Sophie Edwards, writing in the Echo Newspaper on 10 March, reports on  the find  of  eight Neolithic houses dating from 2000-4000bce at a site between Basildon and Wickford in Essex. “Workers at the dig also found the remains of timber posts set in circles and a rare cursus monument, said to show the area was once used for pre-Christian religious rites. A cursus monument is two parallel banks of earth about 160 feet apart, at right angles to a river.”

Cursus monuments are rare, and their purpose still poorly understood.* Not far from the Basildon Cursus however there once existed a similar cursus at Springfield in Chelmsford, Essex. The Springfield (Chelmer) Cursus seems to have been similar to the Basildon one as it ran close to the river and also had a wooden circle at its east end (see the artist’s impression below of the Springfield Cursus, reproduced here with the kind permission of Essex County Council).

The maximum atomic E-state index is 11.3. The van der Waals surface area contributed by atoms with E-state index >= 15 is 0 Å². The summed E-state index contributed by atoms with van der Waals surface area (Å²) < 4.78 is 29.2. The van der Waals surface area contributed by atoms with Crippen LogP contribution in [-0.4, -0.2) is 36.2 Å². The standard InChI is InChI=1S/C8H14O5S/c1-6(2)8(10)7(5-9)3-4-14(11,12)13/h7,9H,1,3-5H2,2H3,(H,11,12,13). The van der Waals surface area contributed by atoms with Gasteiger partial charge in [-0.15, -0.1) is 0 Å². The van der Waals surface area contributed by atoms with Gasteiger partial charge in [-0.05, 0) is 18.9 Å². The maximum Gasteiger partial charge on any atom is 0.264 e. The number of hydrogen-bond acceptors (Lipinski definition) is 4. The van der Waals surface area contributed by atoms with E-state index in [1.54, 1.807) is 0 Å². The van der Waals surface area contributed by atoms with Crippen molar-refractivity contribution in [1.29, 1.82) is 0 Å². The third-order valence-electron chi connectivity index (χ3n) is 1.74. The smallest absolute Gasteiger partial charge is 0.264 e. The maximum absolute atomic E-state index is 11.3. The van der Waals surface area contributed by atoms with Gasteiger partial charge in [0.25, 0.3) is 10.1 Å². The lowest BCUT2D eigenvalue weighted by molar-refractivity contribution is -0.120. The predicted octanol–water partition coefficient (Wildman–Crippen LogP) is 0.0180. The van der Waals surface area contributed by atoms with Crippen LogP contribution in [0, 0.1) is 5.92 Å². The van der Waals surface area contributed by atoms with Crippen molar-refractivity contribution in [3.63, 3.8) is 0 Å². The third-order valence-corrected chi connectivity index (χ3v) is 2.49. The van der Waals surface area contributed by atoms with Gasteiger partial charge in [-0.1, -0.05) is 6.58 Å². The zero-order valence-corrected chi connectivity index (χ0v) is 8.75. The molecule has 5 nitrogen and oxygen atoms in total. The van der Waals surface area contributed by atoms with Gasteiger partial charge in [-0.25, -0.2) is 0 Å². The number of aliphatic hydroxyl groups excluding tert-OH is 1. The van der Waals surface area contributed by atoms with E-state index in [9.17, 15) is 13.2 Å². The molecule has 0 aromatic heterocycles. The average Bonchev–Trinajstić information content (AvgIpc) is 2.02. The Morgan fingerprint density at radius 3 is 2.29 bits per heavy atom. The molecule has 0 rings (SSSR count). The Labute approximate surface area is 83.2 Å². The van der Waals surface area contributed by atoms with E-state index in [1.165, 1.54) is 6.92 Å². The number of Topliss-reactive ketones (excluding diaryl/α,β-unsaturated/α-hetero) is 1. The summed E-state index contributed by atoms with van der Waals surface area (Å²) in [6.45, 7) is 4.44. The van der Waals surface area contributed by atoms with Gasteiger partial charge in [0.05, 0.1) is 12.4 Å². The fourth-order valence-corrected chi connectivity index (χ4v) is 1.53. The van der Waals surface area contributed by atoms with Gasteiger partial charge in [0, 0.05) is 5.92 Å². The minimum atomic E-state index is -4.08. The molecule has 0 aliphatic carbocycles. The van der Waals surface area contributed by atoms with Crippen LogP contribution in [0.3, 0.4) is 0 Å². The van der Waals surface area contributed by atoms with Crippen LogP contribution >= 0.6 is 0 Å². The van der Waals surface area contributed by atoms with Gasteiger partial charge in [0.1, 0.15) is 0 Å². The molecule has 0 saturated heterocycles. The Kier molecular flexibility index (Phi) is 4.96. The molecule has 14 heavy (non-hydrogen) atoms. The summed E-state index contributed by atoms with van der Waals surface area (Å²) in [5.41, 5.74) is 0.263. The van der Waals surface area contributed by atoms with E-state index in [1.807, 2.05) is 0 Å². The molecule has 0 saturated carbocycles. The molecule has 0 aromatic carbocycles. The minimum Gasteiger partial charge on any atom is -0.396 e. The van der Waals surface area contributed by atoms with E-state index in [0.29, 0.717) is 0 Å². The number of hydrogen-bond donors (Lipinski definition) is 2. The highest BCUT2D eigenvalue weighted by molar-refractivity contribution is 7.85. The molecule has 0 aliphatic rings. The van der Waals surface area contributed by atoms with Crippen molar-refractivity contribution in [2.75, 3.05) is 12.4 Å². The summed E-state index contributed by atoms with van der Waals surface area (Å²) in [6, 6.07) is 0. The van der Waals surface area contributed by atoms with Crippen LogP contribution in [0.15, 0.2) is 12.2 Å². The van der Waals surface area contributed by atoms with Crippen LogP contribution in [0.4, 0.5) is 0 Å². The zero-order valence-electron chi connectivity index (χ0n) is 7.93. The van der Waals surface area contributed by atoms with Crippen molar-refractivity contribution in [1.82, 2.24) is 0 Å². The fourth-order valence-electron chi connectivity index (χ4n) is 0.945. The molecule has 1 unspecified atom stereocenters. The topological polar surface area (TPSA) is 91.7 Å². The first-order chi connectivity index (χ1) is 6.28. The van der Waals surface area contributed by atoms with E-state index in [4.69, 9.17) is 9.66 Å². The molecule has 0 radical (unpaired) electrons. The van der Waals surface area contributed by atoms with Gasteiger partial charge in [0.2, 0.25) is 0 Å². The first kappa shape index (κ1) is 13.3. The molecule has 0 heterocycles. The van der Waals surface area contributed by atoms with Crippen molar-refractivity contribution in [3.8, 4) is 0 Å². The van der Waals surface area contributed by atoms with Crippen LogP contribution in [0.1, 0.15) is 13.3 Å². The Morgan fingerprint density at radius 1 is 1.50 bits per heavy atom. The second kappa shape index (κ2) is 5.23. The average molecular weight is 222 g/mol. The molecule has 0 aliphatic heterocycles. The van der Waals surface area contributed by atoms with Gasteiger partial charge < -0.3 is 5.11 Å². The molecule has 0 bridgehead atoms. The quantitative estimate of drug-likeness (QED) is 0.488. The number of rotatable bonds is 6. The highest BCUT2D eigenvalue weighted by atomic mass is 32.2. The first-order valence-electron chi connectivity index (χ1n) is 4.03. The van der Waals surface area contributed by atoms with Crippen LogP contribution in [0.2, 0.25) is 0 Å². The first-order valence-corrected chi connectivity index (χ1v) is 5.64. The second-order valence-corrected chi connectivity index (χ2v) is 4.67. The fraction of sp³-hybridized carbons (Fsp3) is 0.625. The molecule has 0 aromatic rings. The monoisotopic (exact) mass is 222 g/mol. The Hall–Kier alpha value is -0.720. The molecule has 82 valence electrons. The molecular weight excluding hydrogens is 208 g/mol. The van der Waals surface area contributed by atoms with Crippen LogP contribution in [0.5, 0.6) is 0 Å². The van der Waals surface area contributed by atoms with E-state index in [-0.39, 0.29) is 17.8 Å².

The Springfield Cursus. Watercolour by Frank Gardiner © Essex County Council
 
Sadly, the Springfield Cursus, which was still visible in aerial photographs taken during the last century, now lies beneath Chelmer Village, while the wooden circle that once stood at its east end is buried beneath a supermarket carpark. Let’s hope the newly discovered Basildon Cursus, with its associated Neolithic remains, does not suffer the same fate as its nearby Springfield cousin in Chelmsford.
 
* See http://www.britarch.ac.uk/ba/ba69/feat1.shtml and Hedges, J, & Buckley, D G, 1981, Springfield cursus and the cursus problem (Essex County Council Occasional Paper 1). Chelmsford. Essex County Council.